After Wilson shot Brown multiple times, he stood over the body and called for assistance without informing dispatch that he had just shot someone. According to witnesses, Wilson did not check Brown for vital signs. Brown’s body lay in the street for an extended period–it’s not clear how long. No medical personnel were called to determine whether he needed assistance or to take his body to a hospital. Eventually police loaded the body into a police vehicle and took it away.
When family and others in the community protested, Ferguson police chief Thomas Jackson asked St. Louis County police to provide “security.” As we all know, there was an intense police crackdown on peaceful protesters, and journalists were harassed and even arrested as were several community leaders.
On Thursday, Governor Jay Nixon ordered Ferguson and St. Louis County police to withdraw their military equipment from the streets of the small suburb and had handed over control of security to Captain Ronald S. Johnson of the Missouri State Police. Johnson is a lifelong Ferguson resident and is African American.
On Thursday night protesters were left alone to protest peacefully, and police were dressed in normal uniforms. Johnson walked among the protesters and patiently answered their questions. Apparently Chief Jackson and his men were unhappy with the peace and harmony, so they found a way to sow discord once again.
Around noon yesterday, without informing Captain Johnson of what he planned to do, Jackson released an 18 page media handout complete with still images from surveillance video, in which he accused dead teenager Michael Brown of stealing a box of cigars from a gas station convenience store in what he termed “a strong-arm robbery.” The stolen property was valued at $48.00. Jackson released this information immediately after revealing that mystery officer Darren Wilson had shot and killed Brown.
The implication was obvious. Brown deserved to die because he had shoplifted some cigars. The pictures of the young man police claimed was Brown were splashed all over the media and internet–but nary a photo of Wilson appeared.
Hours later, around 4PM, Chief Jackson held another press conference in which he admitted that killer cop Darren Wilson had no knowledge of the shoplifting incident that Brown had allegedly been involved in. He supposedly stopped Brown and his friend because they were walking in the street “blocking traffic.” So why was the 18-page handout released, reporters asked? Because reporters had requested it, said Jackson. But that wasn’t true either.
According to “MSNBC contributor” Goldie Taylor, who spent last night trying to find any reporter who had requested information on the convenience store robbery, no one requested it–in fact no one in the media knew about the incident until Jackson revealed it.
Reporters had specifically requested the officer’s report on the shooting and Brown’s autopsy report, but those were not released. Reporters have repeatedly asked Jackson how many times Brown was shot and the locations of the bullets, but he has refused to answer those questions.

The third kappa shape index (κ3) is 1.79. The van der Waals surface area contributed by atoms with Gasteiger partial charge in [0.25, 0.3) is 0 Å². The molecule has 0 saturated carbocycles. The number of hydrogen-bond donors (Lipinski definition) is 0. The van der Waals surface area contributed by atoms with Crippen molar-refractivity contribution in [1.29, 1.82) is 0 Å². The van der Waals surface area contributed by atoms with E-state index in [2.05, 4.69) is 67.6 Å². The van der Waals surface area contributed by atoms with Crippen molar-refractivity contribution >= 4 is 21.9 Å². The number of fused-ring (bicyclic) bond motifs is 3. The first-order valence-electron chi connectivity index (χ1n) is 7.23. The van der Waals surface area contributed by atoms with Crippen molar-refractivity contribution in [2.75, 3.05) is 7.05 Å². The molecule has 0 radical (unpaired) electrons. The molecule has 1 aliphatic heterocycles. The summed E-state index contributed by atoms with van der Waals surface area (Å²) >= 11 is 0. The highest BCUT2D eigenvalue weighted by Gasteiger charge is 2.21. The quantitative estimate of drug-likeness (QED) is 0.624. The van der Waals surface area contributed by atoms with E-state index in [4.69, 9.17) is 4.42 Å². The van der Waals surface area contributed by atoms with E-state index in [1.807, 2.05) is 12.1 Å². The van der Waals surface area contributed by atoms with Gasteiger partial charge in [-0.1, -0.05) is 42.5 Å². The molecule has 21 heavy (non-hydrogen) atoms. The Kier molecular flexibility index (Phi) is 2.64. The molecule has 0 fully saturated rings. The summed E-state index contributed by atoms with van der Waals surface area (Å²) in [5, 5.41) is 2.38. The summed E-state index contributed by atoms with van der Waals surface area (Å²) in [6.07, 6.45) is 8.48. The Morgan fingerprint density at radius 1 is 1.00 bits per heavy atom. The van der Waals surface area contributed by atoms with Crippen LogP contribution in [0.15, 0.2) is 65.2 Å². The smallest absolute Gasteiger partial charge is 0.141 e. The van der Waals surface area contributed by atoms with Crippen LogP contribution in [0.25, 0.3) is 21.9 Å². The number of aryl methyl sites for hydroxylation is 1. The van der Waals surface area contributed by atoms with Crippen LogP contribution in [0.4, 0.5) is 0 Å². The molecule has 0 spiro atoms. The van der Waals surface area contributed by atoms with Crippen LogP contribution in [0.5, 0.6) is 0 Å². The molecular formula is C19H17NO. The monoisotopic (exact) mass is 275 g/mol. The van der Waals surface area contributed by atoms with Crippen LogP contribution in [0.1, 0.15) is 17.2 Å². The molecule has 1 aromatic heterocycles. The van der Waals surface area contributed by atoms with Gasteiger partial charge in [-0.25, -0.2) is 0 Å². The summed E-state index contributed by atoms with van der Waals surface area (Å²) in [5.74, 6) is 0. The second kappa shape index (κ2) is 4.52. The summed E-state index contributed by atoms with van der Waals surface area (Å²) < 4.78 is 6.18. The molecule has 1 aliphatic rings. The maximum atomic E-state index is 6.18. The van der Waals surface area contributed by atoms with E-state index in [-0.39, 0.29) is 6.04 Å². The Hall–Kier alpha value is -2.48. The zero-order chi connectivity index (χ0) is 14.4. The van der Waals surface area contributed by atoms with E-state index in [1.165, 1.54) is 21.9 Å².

Naturally Brown’s family and other Ferguson residents were outraged by Jackson’s behavior. He had poisoned the atmosphere in town once again.
Last night began as Thursday night had, with peaceful demonstrations and normal police presence. But early this morning, outsiders showed up and for a short time looted Ferguson businesses, including the store that Michael Brown had been accused of stealing from. From what I’ve been able to learn on Twitter from people who were there, protesters tried to stop the looters and helped to clean up damage to businesses; and there are reports of that in the mainstream media.
I thought I’d just write my own summary of events to begin with, since this situation is so complex. The racism that has been on display has been just stunning. It’s as if we’ve all been transported back to a much earlier era. But unfortunately the racism is real. You can see it on display in the behavior of law enforcement members in Ferguson and St. Louis, and in the people on Twitter and media comment sections cheering on the hatred against and even the murder of African Americans.
Some representative articles to read about recent events in Ferguson.
MSNBC: Michael Brown Killing: Police in Ferguson Fire Tear Gas Amid Looting.
Armored vehicles rolled back onto the streets of Ferguson early Saturday, as riot police faced off with looters in the Missouri town gripped by protests since the fatal police shooting of an unarmed black teen.
The violence broke the brief period of calm that had settled over Ferguson, Missouri, after outrage over the shooting of Michael Brown spilled over.Protests had started off peacefully in Ferguson on Friday night. Rev. Jesse Jackson linked arms with protesters, leading them in prayer and urging them to “turn pain into power” while fighting back non-violently, NBC Affiliate KSDK reported. Shortly after midnight, crowds got rowdier and looting began to break out, according to KSDK….Tear gas was deployed and riot police moved in, with some locals forming lines to protect local businesses from looters.